My grandmother was a hitchhiker.
I think she was in her late seventies when she started thumbing for rides. It was a way to get some excitement and back in the late 60s she could hitchhike around our region of upstate New York in relative safety. And since she hitchhiked with a general plan of where she wanted to go that day, she wasn’t interested in getting too sidetracked. When someone pulled over to pick her up, she’d lean in and ask where they were going. If it got her closer to her destination, then she had herself a ride. But if it only took her down side roads she didn’t need or want to see, she’d wait for the next car to come along.
I try to keep my Granny MacDonald in mind when I’m in a difficult conversation, because I want to put my energy toward those things that will get me closer to my destination-solving whatever problem I and the other person face. I want to avoid the side streets, or as I call them, the argument sidetrackers.
Argument sidetrackers are those phrases or comments that distract us from the important central topic of the disagreement. Sidetrackers are problematic because they contribute to defensiveness, escalate the argument, and cause us to spend energy on parts of the conversation that aren’t very important. The following are classic sidetrackers I hear regularly in my mediation work.and sometimes they come out of my own mouth, much to my chagrin.
Always and Never. When we use these words in an argument, the heat in the room usually rises. "You never let me finish my sentence." "I’m always the one you blame." Not only is it usually an exaggeration, but the conversation gets diverted because we bait the other person into defending the always/never comment. If you find one of these words slipping out of your mouth in an argument, correct yourself. If the other person uses it, it’s better to ignore it and focus instead on the concern they’re trying to convey.
Who Said What. Most of us have found ourselves in a conversation where our own recollection of what was said earlier differs from that of the other person. The seesaw looks something like this: "Yes, you did say that." "No, I didn’t." "Yes, you did." This is a fruitless argument because there’s no real way to know and you’ll just spin your wheels. Research suggests that we accurately recall only about 25% of what we said in the previous hour, and recall rates drop lower over time. And our recall during arguments tends to be even lower, since we’re under stress. So, get off this seesaw as soon as you notice you’re on it. If the other person re-states something that’s different from what you recall saying, simply say, "I have a different recollection of that. Would it help for me to clarify what I meant?"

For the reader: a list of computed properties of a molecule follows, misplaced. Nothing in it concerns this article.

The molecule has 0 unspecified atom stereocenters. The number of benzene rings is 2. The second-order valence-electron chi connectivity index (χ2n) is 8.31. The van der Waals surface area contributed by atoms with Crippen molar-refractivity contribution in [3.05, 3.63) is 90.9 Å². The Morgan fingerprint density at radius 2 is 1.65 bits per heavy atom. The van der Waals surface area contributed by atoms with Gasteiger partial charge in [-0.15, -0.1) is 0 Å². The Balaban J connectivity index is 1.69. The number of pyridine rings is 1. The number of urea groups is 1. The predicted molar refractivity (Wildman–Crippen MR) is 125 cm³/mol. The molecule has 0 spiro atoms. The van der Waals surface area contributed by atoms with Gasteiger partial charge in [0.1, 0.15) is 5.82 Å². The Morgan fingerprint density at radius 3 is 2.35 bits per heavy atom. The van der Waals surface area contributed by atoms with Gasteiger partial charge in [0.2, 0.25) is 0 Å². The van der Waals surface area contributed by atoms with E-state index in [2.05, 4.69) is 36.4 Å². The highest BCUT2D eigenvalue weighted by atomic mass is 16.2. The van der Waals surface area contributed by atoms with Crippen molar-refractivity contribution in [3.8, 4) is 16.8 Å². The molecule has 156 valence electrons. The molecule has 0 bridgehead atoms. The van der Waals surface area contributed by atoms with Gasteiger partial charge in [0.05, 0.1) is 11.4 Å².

I’m Right and You’re Wrong. Telling the other person they’re wrong practically guarantees that matters will escalate as they try to prove that they’re not. Another version of this trap is, "You know that I’m right and you just can’t admit it." Statements like these are inflammatory and sidetrack the conversation because they heat things up unhelpfully. Searching for "The Truth" in conflict is like waiting for Godot, so instead, spend your energy figuring out how to solve the problem you’re discussing instead of attacking or blaming. If someone accuses you of being wrong, say something like, "I bet we’re both right in some ways."
It’s Your Fault. Entire books have been written about the problems associated with blame. Telling the other person directly or indirectly that they’re at fault condemns the conversation to defensiveness, sidetracking and escalation. The reality is that most conflicts have contributions from everyone involved and focusing on contribution is a more forward-thinking and constructive frame of mind. When we ask, "Who’s at fault?" we signal that we have no responsibility and that the other person bears the entire burden of the problem. When we ask, "How did we each contribute to this?" we paint a fuller picture in which we can all take steps to prevent the problem from happening again.
My grandmother lived to be 89 and she hitchhiked until almost the very end. I hope I have that much zest for life when I’m 89.